What does the Urdu word rakabi mean

Fuad ar-Rikabi

Fuad ar-Rikabi

Fuad ar-Rikabi (Arabic فؤاد الركابي), occasionally too Fouad el-Rikabi (* 1931 in Nasiriya, Iraq; † 1971 in Baghdad, Iraq) was an Iraqi politician.

The Shiite mechanical engineer Fuad ar-Rikabi was commissioned by the Syrian founding fathers of the Ba'ath Party to found an Iraqi branch of the party. Together with Saadun Hammadi he founded the Iraqi Ba'ath Party and became its first general secretary. Party members were initially recruited from his family and friends or from the socially disadvantaged Shiite lower class of southern Iraq, but the party's popularity quickly increased with nationalist officers from the “Sunni Triangle” as well.

The Ba'ath Party played an important role in the fall of the monarchy in 1958, and ar-Rikabi became the only Ba'athist in General Abd al-Karim Qasim's government as Minister of Public Order and Development. Dissatisfied with Qasim's refusal to join the United Arab Republic under the leadership of Gamal Abdel Nasser, ar-Rikabi and other nationalist ministers resigned in February 1959, and ar-Rikabi was succeeded by the Iraqi communist Naziha ad-Dulaimi. On behalf of ar-Rikabi, Saddam Hussein organized an assassination attempt on Qasim in April 1959, but Qasim was only injured. Saddam Hussein, who was also injured, and ar-Rikabi then fled to Egypt. Because of the unsuccessful assassination attempt, the Syrian party founders ar-Rikabi's dismissal, and the new general secretary of the Iraqi Baath party was initially an uncle of Saddam Hussein in 1959.

From exile in Cairo, ar-Rikabi founded and headed a Nasserist Ba'ath splinter party (National Revolutionary Command) in June 1961 with other ex-Baathists (including the former Ba'ath General Secretary of Jordan, Abdallah ar-Rimawi), which, however, after the Ba'ath seizure of power Party was smashed in February 1963. After the temporary overthrow of the Ba'ath party as a result of the Ramadan revolt, ar-Rikabi returned to Iraq in January 1964, and became chairman of the Nasserist Arab Socialist Union (ASU) and in November 1964 Minister in the cabinet of the ex-Baathist Tahir Yahya. ASU General Secretary was initially General Abdul Karim Farhan. Rikabi's resignation or the resignation of the Nasserist ministers in July 1965 cleared the way for Yahya's overthrow and the appointment of Nasserist Arif Abd ar-Razzaq as prime minister.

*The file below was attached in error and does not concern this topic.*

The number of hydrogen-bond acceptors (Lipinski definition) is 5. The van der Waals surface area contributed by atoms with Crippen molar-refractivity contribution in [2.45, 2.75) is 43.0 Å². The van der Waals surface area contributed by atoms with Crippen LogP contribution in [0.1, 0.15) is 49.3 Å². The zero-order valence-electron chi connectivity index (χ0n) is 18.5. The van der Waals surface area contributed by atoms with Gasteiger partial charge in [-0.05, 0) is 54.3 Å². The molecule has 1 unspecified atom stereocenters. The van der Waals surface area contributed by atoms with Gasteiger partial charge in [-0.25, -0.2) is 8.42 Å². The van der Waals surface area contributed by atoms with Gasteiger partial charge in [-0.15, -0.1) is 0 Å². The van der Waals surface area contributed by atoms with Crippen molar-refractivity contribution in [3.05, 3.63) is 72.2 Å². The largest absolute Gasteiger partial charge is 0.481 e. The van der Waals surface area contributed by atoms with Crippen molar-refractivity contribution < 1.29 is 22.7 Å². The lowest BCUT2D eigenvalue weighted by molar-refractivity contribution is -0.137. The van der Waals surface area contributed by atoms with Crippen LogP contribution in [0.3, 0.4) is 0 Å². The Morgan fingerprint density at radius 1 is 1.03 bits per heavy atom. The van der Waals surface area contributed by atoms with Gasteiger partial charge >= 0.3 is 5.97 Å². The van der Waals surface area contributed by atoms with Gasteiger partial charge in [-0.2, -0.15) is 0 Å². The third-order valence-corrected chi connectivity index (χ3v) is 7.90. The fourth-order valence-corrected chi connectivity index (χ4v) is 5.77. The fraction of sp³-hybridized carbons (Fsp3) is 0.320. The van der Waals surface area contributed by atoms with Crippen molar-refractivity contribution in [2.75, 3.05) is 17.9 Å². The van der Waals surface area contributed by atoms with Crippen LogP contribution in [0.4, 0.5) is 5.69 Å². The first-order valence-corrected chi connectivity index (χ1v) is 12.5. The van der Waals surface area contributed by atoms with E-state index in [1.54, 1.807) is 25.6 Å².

After ar-Razzaq and Farhan's attempted coups, the ASU was subordinated directly to Iraqi President Arif in 1966, and a group around ar-Rikabi split off as the Arab Socialist Movement. In vain did ar-Rikabi recruit a coalition of Nasserists, communists and left-wing Baathists. When the Baath party came back to power, ar-Rikabi was sentenced to death in 1968, but was then pardoned to three years' imprisonment. Under circumstances that have not yet been clarified, he was stabbed to death in prison shortly before the end of his detention in 1971 or he bled to death in hospital.

literature

  • Lothar Rathmann (Ed.): History of the Arabs - From the beginnings to the present, Volume 5, page 58. Akademie-Verlag Berlin 1981
  • Marion and Peter Sluglett: Iraq since 1958 - from revolution to dictatorship. Suhrkamp Frankfurt 1991
  • Dr. Werner Rosenberg: The world - dates, facts, information from 1964. Dietz Verlag Berlin 1965
  • Yitzhak Oron: Middle East Record Volume 2, Ed. 1961, page 271f

See also